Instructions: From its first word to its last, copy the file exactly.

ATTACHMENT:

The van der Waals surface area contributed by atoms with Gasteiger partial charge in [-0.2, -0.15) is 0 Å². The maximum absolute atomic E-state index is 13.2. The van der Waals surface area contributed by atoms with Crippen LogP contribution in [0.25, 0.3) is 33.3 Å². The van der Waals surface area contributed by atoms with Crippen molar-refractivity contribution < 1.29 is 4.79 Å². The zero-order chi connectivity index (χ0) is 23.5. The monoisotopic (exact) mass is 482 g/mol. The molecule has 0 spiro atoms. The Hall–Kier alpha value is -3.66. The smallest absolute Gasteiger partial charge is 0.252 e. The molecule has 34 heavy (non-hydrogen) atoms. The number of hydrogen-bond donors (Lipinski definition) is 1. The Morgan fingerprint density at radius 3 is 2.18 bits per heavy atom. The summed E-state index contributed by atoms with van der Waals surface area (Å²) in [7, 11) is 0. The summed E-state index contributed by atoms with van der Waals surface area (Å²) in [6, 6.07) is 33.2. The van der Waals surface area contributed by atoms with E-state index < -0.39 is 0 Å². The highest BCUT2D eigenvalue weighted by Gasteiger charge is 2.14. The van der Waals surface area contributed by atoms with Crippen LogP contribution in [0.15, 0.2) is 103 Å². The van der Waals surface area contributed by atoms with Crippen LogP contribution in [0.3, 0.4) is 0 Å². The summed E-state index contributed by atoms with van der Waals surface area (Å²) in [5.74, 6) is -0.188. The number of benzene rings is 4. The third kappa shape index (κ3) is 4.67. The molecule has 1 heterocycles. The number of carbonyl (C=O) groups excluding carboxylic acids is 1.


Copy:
The van der Waals surface area contributed by atoms with Gasteiger partial charge in [-0.2, -0.15) is 0 Å². The maximum absolute atomic E-state index is 13.2. The van der Waals surface area contributed by atoms with Crippen LogP contribution in [0.25, 0.3) is 33.3 Å². The van der Waals surface area contributed by atoms with Crippen molar-refractivity contribution < 1.29 is 4.79 Å². The zero-order chi connectivity index (χ0) is 23.5. The monoisotopic (exact) mass is 482 g/mol. The molecule has 0 spiro atoms. The Hall–Kier alpha value is -3.66. The smallest absolute Gasteiger partial charge is 0.252 e. The molecule has 34 heavy (non-hydrogen) atoms. The number of hydrogen-bond donors (Lipinski definition) is 1. The Morgan fingerprint density at radius 3 is 2.18 bits per heavy atom. The summed E-state index contributed by atoms with van der Waals surface area (Å²) in [7, 11) is 0. The summed E-state index contributed by atoms with van der Waals surface area (Å²) in [6, 6.07) is 33.2. The van der Waals surface area contributed by atoms with E-state index < -0.39 is 0 Å². The highest BCUT2D eigenvalue weighted by Gasteiger charge is 2.14. The van der Waals surface area contributed by atoms with Crippen LogP contribution in [0.15, 0.2) is 103 Å². The van der Waals surface area contributed by atoms with Crippen LogP contribution in [0.3, 0.4) is 0 Å². The summed E-state index contributed by atoms with van der Waals surface area (Å²) in [5.74, 6) is -0.188. The number of benzene rings is 4. The third kappa shape index (κ3) is 4.67. The molecule has 1 heterocycles. The number of carbonyl (C=O) groups excluding carboxylic acids is 1.